The winner of a prestigious Bancroft Prize and the Organization of American Historian's Frederick Jackson Turner Award, this highly original account of the Populist movement is essential reading for anyone interested in the politics, society, and culture of modern America.

About the Author

Charles Postel is Assistant Professor of History at California State University, Sacramento.

Table of Contents

Introduction: Modern Times

Part One: Farmers

1. Push and Energy: Boosterism and Rural Reform

2. Knowledge and Power: Machinery of Modern Education

3. A Better Woman: Independence of Thought and Action

4. A Farmers' Trust: Cooperative Economies of Scale

Part Two: Populists

5. Business Politics: State Models and Political Frameworks

6. Race Progress: Racial Ordering of American Life

7. Confederation: Labor, Urban, and Nonconformist Reform

8. Shrine of Science: Innovation in Populist Faith

Conclusion: Populist Defeat and its Meaning

Sources

Product Details

ISBN:
9780195384710
Author:
Postel, Charles
Publisher:
Oxford University Press, USA
Author:
null, Charles
Subject:
United States - 19th Century
Subject:
Economic History
Subject:
Social history
Subject:
North America
Subject:
History, American | Late 19th Century
Subject:
US History-19th Century
Publication Date:
20090431
Binding:
TRADE PAPER
Grade Level:
General/trade
Language:
English
Illustrations:
22 halftones
Pages:
416
Dimensions:
6 x 9.1 x 0.7 in 1.319 lb

Related Subjects


Business » History and Biographies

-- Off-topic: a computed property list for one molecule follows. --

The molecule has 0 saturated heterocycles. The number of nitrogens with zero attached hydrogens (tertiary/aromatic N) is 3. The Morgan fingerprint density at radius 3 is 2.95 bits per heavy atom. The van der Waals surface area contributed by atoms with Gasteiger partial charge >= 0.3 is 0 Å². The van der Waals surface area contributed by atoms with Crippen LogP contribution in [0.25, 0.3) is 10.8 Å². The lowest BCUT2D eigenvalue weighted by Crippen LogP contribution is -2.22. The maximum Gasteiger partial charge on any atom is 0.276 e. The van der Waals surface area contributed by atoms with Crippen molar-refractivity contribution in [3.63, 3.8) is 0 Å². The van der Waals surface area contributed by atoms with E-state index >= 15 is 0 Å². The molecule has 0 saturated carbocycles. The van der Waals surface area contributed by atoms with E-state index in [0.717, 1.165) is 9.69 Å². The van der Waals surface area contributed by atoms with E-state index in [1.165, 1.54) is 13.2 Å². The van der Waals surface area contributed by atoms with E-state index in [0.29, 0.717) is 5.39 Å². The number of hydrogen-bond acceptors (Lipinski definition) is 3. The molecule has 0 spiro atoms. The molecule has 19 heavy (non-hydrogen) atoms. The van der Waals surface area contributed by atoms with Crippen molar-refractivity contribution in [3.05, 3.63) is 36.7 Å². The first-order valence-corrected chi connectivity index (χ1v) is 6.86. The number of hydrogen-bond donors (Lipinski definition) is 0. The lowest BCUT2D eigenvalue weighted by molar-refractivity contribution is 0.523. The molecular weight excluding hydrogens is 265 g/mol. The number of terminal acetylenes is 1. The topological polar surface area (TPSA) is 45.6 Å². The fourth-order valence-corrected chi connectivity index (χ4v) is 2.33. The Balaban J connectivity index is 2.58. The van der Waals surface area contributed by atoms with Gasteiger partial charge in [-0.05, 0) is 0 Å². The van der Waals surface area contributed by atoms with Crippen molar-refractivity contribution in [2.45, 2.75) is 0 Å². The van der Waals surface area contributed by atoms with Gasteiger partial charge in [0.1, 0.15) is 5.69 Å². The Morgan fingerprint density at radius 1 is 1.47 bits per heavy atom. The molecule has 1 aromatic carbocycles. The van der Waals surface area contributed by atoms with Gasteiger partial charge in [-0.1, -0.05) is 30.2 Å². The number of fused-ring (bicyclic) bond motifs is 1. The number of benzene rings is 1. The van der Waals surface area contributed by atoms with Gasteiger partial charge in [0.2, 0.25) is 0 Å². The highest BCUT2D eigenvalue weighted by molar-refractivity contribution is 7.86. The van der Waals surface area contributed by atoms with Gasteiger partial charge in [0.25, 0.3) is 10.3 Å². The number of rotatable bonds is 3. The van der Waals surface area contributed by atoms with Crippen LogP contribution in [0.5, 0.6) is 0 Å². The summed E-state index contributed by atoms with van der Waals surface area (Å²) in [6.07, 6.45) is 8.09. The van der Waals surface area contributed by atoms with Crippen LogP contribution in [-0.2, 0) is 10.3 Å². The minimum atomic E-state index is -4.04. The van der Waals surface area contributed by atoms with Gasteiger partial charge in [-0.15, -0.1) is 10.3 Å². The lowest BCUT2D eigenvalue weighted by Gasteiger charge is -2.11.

History and Social Science » Economics » General
History and Social Science » Native American » General Native American Studies
History and Social Science » Politics » General
History and Social Science » US History » 1860 to 1920
History and Social Science » US History » 19th Century
History and Social Science » US History » General
History and Social Science » World History » General
Religion » Comparative Religion » General

The Populist Vision New Trade Paper
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$29.75 In Stock
Product details 416 pages Oxford University Press, USA - English 9780195384710 Reviews:
"Synopsis" by , The Populist movement has been both dismissed as an irrational response of backward-looking farmers to modernity and romanticized as a resistance movement of tradition-based communities to modern, commercial society. Now, in a wide-ranging and provocative reassessment, based on a deep reading of archival sources, The Populist Vision argues the opposite--that the Populists understood themselves as, and in fact were, modern people, pursuing an alternative vision for modern America.

Taking into account the leaders and the led, The Populist Vision uses a wide lens--focusing on the farmers, both black and white, men and women--but also looking at wage workers and bohemian urbanites. Ranging from Texas to the Dakotas, from Georgia to California, Charles Postel shows how farmer Populists strove to use the new innovations for their own ends. They sought scientific and technical knowledge, formed highly centralized organizations, launched large-scale cooperative businesses, and pressed for reforms on the model of the nation's most elaborate bureaucracy--the Postal Service. Hundreds of thousands of women joined the movement, too, seeking education, employment in schools and offices, and a more modern life. Miners, railroad workers, and other labor Populists joined with farmers to give impetus to the regulatory state. Activists from Chicago, San Francisco, and other new cities provided Populism with a dynamic urban dimension.

The winner of a prestigious Bancroft Prize and the Organization of American Historian's Frederick Jackson Turner Award, this highly original account of the Populist movement is essential reading for anyone interested in the politics, society, and culture of modern America.